Once again, Jesus is contrasting the normal way of the world with the way of love. The normal way of the world is to love one’s nearest and dearest … but to hate one’s enemies.

What I am about to say we already all know, because it has been taught so many times, that the Biblical word for love which is used here is not romantic love … neither is it the warmth of brotherly love … it is that unique kind of love called “agape” love. Agape is the Greek word for the kind of love which seeks the highest best for someone else, regardless of feelings.

Agape is actually really easy to understand in contrast to hatred. Hatred is something we all know well. And when you hate someone it means that you wish the worst for them. You hope that horrible things will happen to them and you may even go so far as to initiate some horrible things happening to them. That is the heart of hatred.

But the heart of agape love is the exact opposite. It is a heart which does good things for someone else and seeks that person’s highest best regardless of the feelings we may have towards that person. So agape is not a feeling in the heart … it is a decision in the mind. It is what happens when a person decides that regardless of my feelings towards that enemy of mine, I am going to do whatever I can to bless them and to make their life better! It is radical! It is different!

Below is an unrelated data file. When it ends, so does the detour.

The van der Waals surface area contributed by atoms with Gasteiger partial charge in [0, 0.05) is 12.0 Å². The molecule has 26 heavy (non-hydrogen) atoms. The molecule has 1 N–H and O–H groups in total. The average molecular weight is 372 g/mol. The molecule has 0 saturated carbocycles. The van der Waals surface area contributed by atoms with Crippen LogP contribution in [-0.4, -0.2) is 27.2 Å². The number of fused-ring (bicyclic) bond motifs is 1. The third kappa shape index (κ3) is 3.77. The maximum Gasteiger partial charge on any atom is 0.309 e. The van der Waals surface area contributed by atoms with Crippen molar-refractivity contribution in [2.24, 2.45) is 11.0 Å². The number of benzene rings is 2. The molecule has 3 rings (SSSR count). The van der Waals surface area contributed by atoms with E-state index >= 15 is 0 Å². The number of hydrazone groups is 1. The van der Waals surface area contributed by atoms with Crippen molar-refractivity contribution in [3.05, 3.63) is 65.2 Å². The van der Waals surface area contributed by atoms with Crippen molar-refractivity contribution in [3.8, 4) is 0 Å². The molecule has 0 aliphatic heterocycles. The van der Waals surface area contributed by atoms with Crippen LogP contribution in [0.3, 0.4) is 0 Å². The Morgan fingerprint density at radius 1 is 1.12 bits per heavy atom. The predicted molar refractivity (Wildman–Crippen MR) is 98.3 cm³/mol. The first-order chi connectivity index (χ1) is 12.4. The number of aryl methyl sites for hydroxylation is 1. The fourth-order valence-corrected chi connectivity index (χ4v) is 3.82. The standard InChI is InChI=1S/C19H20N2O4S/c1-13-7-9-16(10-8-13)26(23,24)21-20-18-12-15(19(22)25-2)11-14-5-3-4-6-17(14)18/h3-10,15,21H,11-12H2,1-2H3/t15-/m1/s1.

And this kind of love is not only radical and different! It is also godly. This is what Jesus means when He brings God’s kindness and love into the matter. God loves human beings with this kind of love. He does good and kind things for the righteous (His friends) as well as for the wicked (His enemies). God loves His enemies with agape love … and He will always do what is for their highest best. Now Jesus calls us to be like Him! That’s what it means by being “sons of your Father in heaven.” It is Jesus’ way of saying that when we do this we will be like God / godly.

And this is also what he means by being perfect as our heavenly Father is perfect. To be perfect means to fulfil one’s purpose exactly. And our purpose as humans is straightforward – it is to reflect the image of God in the world. If God is love then we are fulfilling our purpose when we are living lives of love!